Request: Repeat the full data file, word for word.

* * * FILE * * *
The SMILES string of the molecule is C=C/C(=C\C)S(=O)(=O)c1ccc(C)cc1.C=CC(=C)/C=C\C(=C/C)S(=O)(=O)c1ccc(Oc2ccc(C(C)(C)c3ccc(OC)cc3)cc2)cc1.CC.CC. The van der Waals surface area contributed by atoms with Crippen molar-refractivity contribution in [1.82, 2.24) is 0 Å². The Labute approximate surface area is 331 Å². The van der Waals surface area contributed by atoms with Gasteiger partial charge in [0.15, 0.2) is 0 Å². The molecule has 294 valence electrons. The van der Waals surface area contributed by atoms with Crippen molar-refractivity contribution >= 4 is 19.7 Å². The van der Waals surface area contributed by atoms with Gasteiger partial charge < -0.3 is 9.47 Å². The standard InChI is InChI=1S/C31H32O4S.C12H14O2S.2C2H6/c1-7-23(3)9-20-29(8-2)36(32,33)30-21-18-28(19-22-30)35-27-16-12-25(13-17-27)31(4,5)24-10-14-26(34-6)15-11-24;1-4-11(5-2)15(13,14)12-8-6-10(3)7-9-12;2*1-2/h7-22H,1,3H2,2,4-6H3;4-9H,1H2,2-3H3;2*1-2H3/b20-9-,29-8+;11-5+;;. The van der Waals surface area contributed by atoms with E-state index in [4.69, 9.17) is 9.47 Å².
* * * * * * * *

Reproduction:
The SMILES string of the molecule is C=C/C(=C\C)S(=O)(=O)c1ccc(C)cc1.C=CC(=C)/C=C\C(=C/C)S(=O)(=O)c1ccc(Oc2ccc(C(C)(C)c3ccc(OC)cc3)cc2)cc1.CC.CC. The van der Waals surface area contributed by atoms with Crippen molar-refractivity contribution in [1.82, 2.24) is 0 Å². The Labute approximate surface area is 331 Å². The van der Waals surface area contributed by atoms with Gasteiger partial charge in [0.15, 0.2) is 0 Å². The molecule has 294 valence electrons. The van der Waals surface area contributed by atoms with Crippen molar-refractivity contribution >= 4 is 19.7 Å². The van der Waals surface area contributed by atoms with Gasteiger partial charge < -0.3 is 9.47 Å². The standard InChI is InChI=1S/C31H32O4S.C12H14O2S.2C2H6/c1-7-23(3)9-20-29(8-2)36(32,33)30-21-18-28(19-22-30)35-27-16-12-25(13-17-27)31(4,5)24-10-14-26(34-6)15-11-24;1-4-11(5-2)15(13,14)12-8-6-10(3)7-9-12;2*1-2/h7-22H,1,3H2,2,4-6H3;4-9H,1H2,2-3H3;2*1-2H3/b20-9-,29-8+;11-5+;;. The van der Waals surface area contributed by atoms with E-state index in [4.69, 9.17) is 9.47 Å².